Computational Literary Studies (2016)

Computational Literary Studies (2016)

Prof. dr. Karina van Dalen-Oskam
University of Amsterdam

Dates and Venues:
15:00-18:00 on March 21 (PCH 4.28), April 4 (PCH 4.11), April 11 (PCH 4.11) & April 18 (PCH 4.11)|
15:00-18:00 on April 25 & May 9: Lab sessions (bring your own laptop) in PCH 4.11
PCH – PC Hoofthuis, Spuistraat 134, Amsterdam
Open to: RMa Students, who are a member of a Dutch Graduate Research School (onderzoekschool). RMa Students who are members of OSL will have first access

Scholars working in computational literary studies make use of computer software that helps them to analyze digital textual data. Software can support the exploration of a much larger amount of data in systematic ways than was possible before. In this course, students will get introduced to the most important current approaches in computational literary studies, ranging from the analysis of style and methods for the verification and attribution of authorship to various forms of ‘distant reading’ and discourse analysis.

The first part of the course explores the new horizons and possibilities as well as the limitations of computational approaches in literary studies. Several computational tools will be demonstrated such as concordance software that can be used for discourse analytical approaches and specialized R-scripts for authorship attribution and stylistic analysis. The questions to be addressed in the first four sessions of the seminar include: How can different authors be distinguished from each other using computational tools? In which ways do their writing styles exactly differ? What are the options for computer-assisted discourse analysis? What kinds of reasoning and logic play a role when computational tools are applied and what are their epistemological implications? How can be evaluate the results of the new methods and techniques?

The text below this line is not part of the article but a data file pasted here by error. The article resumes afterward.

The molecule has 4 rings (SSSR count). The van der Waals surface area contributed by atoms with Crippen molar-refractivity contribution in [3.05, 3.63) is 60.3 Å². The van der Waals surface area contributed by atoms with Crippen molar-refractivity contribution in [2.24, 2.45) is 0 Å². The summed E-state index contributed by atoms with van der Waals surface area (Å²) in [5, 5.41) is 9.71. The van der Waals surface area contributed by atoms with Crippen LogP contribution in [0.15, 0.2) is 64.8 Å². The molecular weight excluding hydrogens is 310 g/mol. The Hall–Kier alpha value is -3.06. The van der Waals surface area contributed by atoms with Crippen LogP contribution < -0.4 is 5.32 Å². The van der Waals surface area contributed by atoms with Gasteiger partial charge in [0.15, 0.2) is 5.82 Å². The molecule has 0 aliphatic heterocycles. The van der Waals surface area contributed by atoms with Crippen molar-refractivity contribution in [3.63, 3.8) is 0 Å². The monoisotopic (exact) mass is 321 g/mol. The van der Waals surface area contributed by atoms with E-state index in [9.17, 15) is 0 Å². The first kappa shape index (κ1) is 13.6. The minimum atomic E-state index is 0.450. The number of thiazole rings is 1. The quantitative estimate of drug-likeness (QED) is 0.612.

The second part of the course is optional and more practical. In workshop-like meetings in the UvA computer lab, students will conduct small research projects of their own. In this way, they will learn to use the computational tools themselves and gain practical experience with their possibilities and limitations. The research projects can be devoted to the cases presented in the first part of the course but also be proposed by the students themselves.

Course objectives:
  • Students learn to employ empirical and computational methods in literary studies, including the selection of tools and the reflection on their possibilities and limitations.
  • Students get an overview of international discussions in the fields of computational literary studies and digital humanities and learn to relate their research to these debates.
  • Students learn to reflect on the relation of research questions and digital methods in literary studies.
  • March 21: Introduction
  • April 4: Authorship attribution, verification, and profiling
  • April 11: Computational analysis of literary style
  • April 18: From style to discourse analysis
  • April 25 & May 9: Workshop in the UvA computer lab, PC Hoofthuis

Students receive 3 EC for active participation (readings and small assignments) in the first four meetings and an additional 3 EC for participation in the workshops and the preparation of a final assignment (= paper of 3000 words).

For more information please contact dr. Stephan Besser (